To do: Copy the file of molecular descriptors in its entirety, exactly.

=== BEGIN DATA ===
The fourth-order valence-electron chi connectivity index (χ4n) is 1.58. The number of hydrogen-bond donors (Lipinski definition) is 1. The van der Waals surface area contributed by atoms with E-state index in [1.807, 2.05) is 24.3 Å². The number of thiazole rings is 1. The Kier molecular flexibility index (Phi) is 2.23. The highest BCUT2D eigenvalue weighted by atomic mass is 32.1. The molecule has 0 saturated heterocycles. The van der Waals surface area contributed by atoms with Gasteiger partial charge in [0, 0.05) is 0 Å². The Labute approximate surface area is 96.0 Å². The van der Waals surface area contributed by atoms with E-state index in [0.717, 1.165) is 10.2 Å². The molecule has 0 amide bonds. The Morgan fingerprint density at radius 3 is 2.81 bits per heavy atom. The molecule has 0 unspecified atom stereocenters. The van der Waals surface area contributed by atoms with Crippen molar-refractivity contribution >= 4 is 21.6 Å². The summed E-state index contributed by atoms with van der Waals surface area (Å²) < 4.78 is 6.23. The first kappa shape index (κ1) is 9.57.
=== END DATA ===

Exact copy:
The fourth-order valence-electron chi connectivity index (χ4n) is 1.58. The number of hydrogen-bond donors (Lipinski definition) is 1. The van der Waals surface area contributed by atoms with E-state index in [1.807, 2.05) is 24.3 Å². The number of thiazole rings is 1. The Kier molecular flexibility index (Phi) is 2.23. The highest BCUT2D eigenvalue weighted by atomic mass is 32.1. The molecule has 0 saturated heterocycles. The van der Waals surface area contributed by atoms with Gasteiger partial charge in [0, 0.05) is 0 Å². The Labute approximate surface area is 96.0 Å². The van der Waals surface area contributed by atoms with E-state index in [0.717, 1.165) is 10.2 Å². The molecule has 0 amide bonds. The Morgan fingerprint density at radius 3 is 2.81 bits per heavy atom. The molecule has 0 unspecified atom stereocenters. The van der Waals surface area contributed by atoms with Crippen molar-refractivity contribution >= 4 is 21.6 Å². The summed E-state index contributed by atoms with van der Waals surface area (Å²) < 4.78 is 6.23. The first kappa shape index (κ1) is 9.57.